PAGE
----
It should be easy with the power of the internet to find appropriate training courses that can get you to the next level of your career, shouldn’t it.
Yet identifying what courses are being offered, at a time that suits you, in a convenient location (if face-to-face), on a topic you need, is affordable, and delivered by a trainer you can trust, is anything but simple.
The search engines (Google, Yahoo, etc.) produce plenty of results: a quick search of “surveying training” produces 36 million hits. But search engines have their own motivations, irrespective of how much they insist that the results of searches are objective and based on ‘magic’ algorithms that will match your query perfectly. Too often results are based on the popularity or social media links to a particular website. It’s a little like getting “McDonalds” when you search for local restaurant - just because it is nearby, value for money and popular doesn’t mean it’s what you were looking for!
There are numerous “find a course” websites (e.g. www.findcourses.co.uk, www.hotcourses.com) that promise accurate information on suitable courses but they are invariably advertising driven, so pushing certain suppliers and activities. In practice they rarely deliver concise listings of quality courses specific to your requirements. They also tend to focus on the larger suppliers so they cut out or demote quality niche providers.
Online training suppliers such as Udemy and Lynda are doing an effective job of promoting quality online courses and the informative customer feedback is particularly useful in gauging how relevant and beneficial an individual course is. One of the challenges with these sites however is that the courses only make sense for the providers to develop if there is a wide and large audience so the content can be too generic or focused on mainstream topics. Again since these websites make a margin on every sale they may promote certain suppliers and content.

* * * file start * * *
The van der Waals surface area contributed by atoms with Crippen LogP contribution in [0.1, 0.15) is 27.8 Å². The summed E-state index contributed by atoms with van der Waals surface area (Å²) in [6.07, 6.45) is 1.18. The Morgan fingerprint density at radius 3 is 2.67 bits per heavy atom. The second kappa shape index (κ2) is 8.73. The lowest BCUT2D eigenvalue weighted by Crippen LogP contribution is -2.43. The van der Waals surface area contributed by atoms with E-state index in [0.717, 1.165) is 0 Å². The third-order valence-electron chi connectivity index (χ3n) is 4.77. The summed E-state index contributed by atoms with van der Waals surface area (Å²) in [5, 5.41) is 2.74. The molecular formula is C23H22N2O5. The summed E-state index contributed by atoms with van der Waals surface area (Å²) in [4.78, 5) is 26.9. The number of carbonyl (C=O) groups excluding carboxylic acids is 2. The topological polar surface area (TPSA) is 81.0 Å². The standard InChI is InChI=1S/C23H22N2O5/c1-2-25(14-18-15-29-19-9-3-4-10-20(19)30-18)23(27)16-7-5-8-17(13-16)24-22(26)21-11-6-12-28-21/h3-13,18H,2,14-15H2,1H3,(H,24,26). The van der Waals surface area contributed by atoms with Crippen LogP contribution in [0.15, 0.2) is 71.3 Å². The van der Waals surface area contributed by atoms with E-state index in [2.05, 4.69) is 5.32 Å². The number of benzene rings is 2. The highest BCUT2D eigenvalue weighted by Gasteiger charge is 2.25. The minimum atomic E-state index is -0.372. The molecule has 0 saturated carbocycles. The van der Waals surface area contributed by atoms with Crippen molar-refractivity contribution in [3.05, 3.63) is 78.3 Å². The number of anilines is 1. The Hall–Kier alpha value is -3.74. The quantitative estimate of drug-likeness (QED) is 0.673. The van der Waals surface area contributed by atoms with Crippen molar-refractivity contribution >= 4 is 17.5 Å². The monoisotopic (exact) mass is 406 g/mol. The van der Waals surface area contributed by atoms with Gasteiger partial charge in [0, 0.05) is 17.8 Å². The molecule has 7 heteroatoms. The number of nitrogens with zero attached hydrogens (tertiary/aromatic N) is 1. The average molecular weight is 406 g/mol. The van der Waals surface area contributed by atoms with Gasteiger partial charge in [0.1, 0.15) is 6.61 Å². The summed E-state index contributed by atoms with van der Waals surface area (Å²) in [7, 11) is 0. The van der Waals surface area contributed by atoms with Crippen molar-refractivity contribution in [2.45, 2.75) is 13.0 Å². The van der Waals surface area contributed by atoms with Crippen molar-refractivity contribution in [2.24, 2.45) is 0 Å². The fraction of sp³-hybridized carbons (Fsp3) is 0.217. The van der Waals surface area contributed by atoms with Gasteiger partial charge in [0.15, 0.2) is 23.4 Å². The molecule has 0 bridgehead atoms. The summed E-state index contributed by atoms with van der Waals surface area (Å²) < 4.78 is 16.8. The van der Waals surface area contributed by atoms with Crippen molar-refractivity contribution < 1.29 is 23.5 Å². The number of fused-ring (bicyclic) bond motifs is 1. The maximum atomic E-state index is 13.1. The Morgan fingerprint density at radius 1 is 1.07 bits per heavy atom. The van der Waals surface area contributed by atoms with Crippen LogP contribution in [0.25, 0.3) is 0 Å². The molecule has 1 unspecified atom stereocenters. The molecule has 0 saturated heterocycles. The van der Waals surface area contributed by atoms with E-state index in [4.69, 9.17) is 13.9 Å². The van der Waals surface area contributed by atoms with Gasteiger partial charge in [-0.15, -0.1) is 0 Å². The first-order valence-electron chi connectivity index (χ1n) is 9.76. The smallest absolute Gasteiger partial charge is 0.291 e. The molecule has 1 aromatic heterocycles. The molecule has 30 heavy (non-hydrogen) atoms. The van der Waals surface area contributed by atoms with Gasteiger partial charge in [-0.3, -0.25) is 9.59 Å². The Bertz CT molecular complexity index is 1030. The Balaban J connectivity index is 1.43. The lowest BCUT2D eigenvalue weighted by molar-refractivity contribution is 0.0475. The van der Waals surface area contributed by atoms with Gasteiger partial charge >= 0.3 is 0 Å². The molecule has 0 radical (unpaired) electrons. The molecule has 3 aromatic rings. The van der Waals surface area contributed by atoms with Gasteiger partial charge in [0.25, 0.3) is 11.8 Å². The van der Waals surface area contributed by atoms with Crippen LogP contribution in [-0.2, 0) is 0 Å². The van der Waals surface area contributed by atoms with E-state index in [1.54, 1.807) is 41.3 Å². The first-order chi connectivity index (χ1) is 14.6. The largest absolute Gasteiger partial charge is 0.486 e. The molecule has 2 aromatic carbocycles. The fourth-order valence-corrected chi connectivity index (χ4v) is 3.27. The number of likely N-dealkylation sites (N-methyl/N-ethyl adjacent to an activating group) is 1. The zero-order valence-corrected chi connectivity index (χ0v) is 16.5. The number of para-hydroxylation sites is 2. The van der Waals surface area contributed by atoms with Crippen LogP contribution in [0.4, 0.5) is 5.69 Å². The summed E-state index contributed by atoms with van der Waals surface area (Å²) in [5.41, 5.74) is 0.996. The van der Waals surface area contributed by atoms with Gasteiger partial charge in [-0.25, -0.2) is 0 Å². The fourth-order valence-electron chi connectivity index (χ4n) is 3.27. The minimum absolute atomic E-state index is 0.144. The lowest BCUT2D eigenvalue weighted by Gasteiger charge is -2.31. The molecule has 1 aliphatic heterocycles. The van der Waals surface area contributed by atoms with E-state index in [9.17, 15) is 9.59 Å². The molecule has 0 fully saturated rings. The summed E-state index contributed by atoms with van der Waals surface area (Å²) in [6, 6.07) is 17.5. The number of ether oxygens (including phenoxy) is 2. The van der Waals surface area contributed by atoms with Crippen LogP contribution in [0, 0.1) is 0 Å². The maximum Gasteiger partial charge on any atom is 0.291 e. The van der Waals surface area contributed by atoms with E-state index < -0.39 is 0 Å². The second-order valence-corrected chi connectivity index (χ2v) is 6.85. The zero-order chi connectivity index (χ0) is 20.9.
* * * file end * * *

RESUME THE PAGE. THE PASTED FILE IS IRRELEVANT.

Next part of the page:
Career tracking sites such as Degreed and Pathgather allow users to aggregate internal and external learning, such as articles, books, courses and websites, into a picture of a user’s overall career education. One excellent feature is the way they link content based on what your peers are studying. On the downside these sites don’t incorporate current knowledge assessment so you still end up trying to sort through content to find what you require.
Of course, there is the training promoted by individual professional bodies. The positives are that you have a good chance that these will be relevant to your industry, be well run and have relevant experts providing up-to-date content. The cons are that the courses can be expensive, the content may again be too generic (like the online course providers they want as many attendees as possible) and the content can lag actual practice due to the time taken to create and arrange the courses.
Finally, there is your HR department; often held responsible for selecting training appropriate to your needs. The problem is, where they have a training budget, HR departments are usually focused on ‘soft’ skills (i.e. do you play well with the other kids in the sand box) rather than the technical knowledge you need for your role. Moreover HR tend to process individuals through a pipeline of standard courses irrespective of the different levels of knowledge between individuals.
In short, finding the right course is still not straightforward but the creation of new convenient intuitive career focused micro-learning, tracking and assessment tools is changing the training landscape for the future.